You know there is power in the data you collect about your operation. In the coming months, expect to see developments in exactly how restaurant operators can slice and dice that data in order to draw clear conclusions about it (and then create more targeted, personalised marketing messages). On the Lunchbox platform, for one, digital customers are divided into active, regular and lost categories – and they receive different automated promotions designed to increase the frequency of their visits. After you collect data about your guests, how well does your technology help you connect the dots? It should help you convert semi-regular guests into loyal patrons and deliver increasingly customized offers to your best customers over time – ideally without much manual input from you.
You likely have guests whose habits you’d like to change: The one who regularly orders delivery from you even though he lives in your neighborhood, or the couple who visits semi-regularly who you’d like to see more frequently. Understanding and mining your data can help transform some of those guest behaviors in the direction you’d like. Allison Page, founder and chief product officer of the restaurant platform SevenRooms, told the Spoon recently that data is changing the game for restaurants by empowering them to build better relationships with guests. When you know the regular customer who orders delivery from you lives nearby, for example, you can entice him with a promotion of his favorite appetizer if he collects his order in person. If you know the favorite dish or wine of the couple who visits you only every now and then, you can invite them to a wine-tasting event or other experience featuring the wine they like along with a new dish you’re promoting. What clues are your guests providing through the data they’re sharing with you?
Using artificial intelligence in your restaurant isn’t necessarily about investing in a robotic chef to flip burgers. Increasingly, it can help restaurants manage the nuances of customer data – something that can benefit any restaurant. A recent report from Nation’s Restaurant News described how the brand El Pollo Loco is using an A.I. product called Merlin to help boost the capabilities of its loyalty program. By using A.I. to sift through reams of customer data, Merlin can help the brand get more strategic with the offers they make to customers – for example, suggesting items past customers are likely to order, but also not offering deals or discounts where it’s not as necessary to retaining the customer’s loyalty.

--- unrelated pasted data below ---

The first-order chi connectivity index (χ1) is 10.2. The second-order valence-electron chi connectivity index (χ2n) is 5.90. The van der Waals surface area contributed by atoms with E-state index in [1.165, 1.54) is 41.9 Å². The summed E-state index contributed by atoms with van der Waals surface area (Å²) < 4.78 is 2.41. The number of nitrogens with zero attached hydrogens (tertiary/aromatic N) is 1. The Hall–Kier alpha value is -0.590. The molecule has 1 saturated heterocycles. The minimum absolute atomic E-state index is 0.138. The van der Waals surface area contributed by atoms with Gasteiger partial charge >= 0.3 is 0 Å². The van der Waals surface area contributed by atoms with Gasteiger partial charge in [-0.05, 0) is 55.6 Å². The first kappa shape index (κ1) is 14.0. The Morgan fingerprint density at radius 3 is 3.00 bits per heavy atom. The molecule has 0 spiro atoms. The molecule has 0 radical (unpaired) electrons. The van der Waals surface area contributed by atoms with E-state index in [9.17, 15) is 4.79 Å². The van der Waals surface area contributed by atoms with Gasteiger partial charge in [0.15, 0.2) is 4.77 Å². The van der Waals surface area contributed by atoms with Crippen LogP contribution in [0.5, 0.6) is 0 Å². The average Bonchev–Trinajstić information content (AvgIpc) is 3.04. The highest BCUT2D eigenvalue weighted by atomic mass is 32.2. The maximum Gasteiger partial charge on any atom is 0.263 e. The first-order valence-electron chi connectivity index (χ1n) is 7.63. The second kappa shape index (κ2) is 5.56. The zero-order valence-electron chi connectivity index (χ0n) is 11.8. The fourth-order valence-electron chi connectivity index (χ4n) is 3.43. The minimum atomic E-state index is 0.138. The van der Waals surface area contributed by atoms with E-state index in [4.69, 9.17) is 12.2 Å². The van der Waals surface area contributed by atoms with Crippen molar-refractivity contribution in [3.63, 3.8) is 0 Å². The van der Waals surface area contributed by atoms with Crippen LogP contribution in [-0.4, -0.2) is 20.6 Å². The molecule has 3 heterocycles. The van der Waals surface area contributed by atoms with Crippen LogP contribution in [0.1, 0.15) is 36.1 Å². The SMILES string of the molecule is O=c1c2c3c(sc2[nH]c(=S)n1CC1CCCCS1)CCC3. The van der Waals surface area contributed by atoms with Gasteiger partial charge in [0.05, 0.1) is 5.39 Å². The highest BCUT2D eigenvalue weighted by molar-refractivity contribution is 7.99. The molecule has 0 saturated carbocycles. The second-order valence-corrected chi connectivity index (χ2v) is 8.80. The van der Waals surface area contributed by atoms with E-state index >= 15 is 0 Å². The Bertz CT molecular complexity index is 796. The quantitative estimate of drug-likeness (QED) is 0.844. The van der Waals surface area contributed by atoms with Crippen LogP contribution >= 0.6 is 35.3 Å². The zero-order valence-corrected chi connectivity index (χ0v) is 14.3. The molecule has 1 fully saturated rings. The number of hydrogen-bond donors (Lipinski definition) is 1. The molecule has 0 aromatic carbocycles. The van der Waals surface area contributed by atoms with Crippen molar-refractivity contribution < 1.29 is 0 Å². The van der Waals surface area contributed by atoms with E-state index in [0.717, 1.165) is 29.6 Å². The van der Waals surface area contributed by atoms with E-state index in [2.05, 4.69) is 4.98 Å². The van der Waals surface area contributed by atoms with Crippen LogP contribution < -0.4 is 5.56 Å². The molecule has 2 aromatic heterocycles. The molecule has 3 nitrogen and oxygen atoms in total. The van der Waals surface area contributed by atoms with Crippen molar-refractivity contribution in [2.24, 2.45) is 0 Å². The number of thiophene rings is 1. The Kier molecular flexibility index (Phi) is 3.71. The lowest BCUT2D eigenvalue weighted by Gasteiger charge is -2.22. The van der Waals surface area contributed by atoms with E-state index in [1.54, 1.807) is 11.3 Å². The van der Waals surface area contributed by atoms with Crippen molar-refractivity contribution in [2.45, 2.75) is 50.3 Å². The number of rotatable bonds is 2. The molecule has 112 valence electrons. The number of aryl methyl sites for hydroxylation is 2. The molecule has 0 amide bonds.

Preparing food in restaurants has become a juggling act this year – with people behind the scenes regularly throwing new balls into the air. According to a Datassential report, 92 percent of restaurant traffic is now off-premise. Drive-thru orders represent the largest growth category, followed by 23 percent order-ahead, 21 percent delivery and 18 percent to-go. A seemingly quiet kitchen could actually be as busy as a restaurant with a line of customers out the front door. This year, more restaurants will be adopting tools that allow them to monitor the various ways in which orders are coming to them – and adapt more easily to their ebb and flow. A new report on restaurant technology trends to watch in 2021 says smart scheduling and booking technology, as well as automated kitchen operations technology, can help ensure food is ready when customers want it.